Hope injection: women with their pets at a rabies vaccination centre in India. Photo: Noah Seelam/AFP/Getty Images
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Preventing rabies: the dog jabs that can save humans

Responsibility for treatment of infected people falls on human health services. It is difficult to create an alliance against rabies until animal and human health experts co-ordinate.

By the time you read this, more than 3,000 people will have died in the current Ebola outbreak in West Africa. Barack Obama has said that the world is not doing enough to counter the disease. This may be true but there are other diseases more worthy of an international collaborative effort.

Ebola has a strange power over us. Its rapid spread and dramatic symptoms (bleeding from the eyes, for instance) and high kill rate evoke a panic response. But as Seth Berkley, who leads the Global Alliance for Vaccination and Immunisation (Gavi), has said, we should probably be more concerned about the resurgence of measles, the persistent killing power of dengue shock syndrome and the creeping number of cases of rubella and pertussis, also known as whooping cough. And then there’s rabies. The disease has an almost 100 per cent fatality rate, accounting for 69,000 deaths a year. It kills 75 children each day. The progression of the disease is, like Ebola, a slow agony that ends with multiple organ failure. But unlike Ebola, this disease is entirely preventable – and has been since 1885, when the first vaccine was developed.

In the 26 September issue of the journal Science, a group of researchers called for mass dog vaccination to counter the threat. Their pilot programme in Tanzania achieved 70 per cent immunity in the dog population by administering a rabies vaccine. This was enough to reduce the human rabies infection rate in the region from 50 per year to almost zero.

The main reason the rabies threat hasn’t been tackled is what the researchers term the “responsibility gap”. As they point out, the only infectious diseases we have ever eradicated are smallpox and rinderpest. One is an exclusively human infection; the other exclusively animal. Dogs, which are the main reservoir for the rabies virus, are the province of veterinarians. Responsibility for treatment of infected people (95 per cent of whom are in Africa and Asia) falls on human health services. It is difficult to create an alliance against rabies until animal and human health experts co-ordinate to pool funding.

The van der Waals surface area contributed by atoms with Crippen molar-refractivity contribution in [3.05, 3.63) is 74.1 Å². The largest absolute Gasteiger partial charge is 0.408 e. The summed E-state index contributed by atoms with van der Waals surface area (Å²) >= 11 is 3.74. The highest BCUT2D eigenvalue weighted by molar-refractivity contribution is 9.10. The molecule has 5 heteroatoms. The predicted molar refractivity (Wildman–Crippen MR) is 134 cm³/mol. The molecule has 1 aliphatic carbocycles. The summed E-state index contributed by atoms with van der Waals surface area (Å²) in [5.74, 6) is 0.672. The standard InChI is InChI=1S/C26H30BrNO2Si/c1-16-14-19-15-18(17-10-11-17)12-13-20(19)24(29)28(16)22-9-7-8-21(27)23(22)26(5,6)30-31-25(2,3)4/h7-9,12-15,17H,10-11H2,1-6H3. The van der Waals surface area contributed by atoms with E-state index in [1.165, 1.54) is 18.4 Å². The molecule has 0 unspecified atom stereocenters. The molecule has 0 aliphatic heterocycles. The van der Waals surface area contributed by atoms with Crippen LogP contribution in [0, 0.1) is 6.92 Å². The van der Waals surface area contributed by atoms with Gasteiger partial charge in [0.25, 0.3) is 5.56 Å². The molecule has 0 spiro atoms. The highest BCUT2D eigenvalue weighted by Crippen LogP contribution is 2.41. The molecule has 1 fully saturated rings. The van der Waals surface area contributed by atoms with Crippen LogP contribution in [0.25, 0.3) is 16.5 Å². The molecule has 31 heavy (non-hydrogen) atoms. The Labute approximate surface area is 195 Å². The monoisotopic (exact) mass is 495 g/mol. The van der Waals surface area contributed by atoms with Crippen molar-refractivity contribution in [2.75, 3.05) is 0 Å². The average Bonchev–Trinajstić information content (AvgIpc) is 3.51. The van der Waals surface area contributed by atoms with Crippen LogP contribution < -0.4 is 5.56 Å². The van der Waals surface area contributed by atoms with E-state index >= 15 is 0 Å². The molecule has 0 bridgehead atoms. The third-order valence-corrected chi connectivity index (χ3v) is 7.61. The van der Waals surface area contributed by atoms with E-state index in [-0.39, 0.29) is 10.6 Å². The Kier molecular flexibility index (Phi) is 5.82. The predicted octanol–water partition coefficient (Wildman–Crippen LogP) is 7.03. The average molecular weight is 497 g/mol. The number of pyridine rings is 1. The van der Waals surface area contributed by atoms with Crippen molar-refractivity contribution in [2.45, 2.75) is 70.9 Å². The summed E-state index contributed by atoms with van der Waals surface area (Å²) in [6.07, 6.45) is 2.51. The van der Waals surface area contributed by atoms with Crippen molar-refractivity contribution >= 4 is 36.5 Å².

It wouldn’t take vast resources. A dog vaccination programme would cost significantly less than is spent on treating people who have been exposed to the virus (the saving would be particularly valuable in Asia, where 90 per cent of such treatments take place). Initially, vaccination requires about $200 per square kilometre, the researchers estimate. Once the local pooches are rabies-free, the cost of maintaining the required 70 per cent immunity is about half that.

And don’t be sidelined by the myth that roaming packs of strays are a problem. Studies show that less than 11 per cent of dogs in African countries are ownerless and the trial programmes have successfully vaccinated what the researchers coyly term “community dogs”.

Not that rabies is an exclusively canine issue. The most recent death in the UK, which occurred in 2002, came from a bat bite. That’s also true of the US: in 2011, a woman in South Carolina died of rabies after being bitten by a bat that had flown into her bedroom. Yet bats are not big reservoirs for the virus. In the UK, the infection rate is about ten per 12,000. The last time a British bat was found to be carrying rabies was in 2008.

This low level of bat-borne infection may be because we have been so successful with our canine immunisation programmes. Research in Africa suggests that other animal species in the locality become rabies-free once local dogs are immunised.

What is needed now is a coalition committed to make that happen. Ebola can wait.

Michael Brooks holds a PhD in quantum physics. He writes a weekly science column for the New Statesman, and his most recent book is At the Edge of Uncertainty: 11 Discoveries Taking Science by Surprise.

This article first appeared in the 30 September 2014 issue of the New Statesman, ISIS vs The World

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Not just a one-quack mind: ducks are capable of abstract thought

Newborn ducklings can differentiate between objects that are the same and objects that are different, causing scientists to rethink the place of abstract thinking.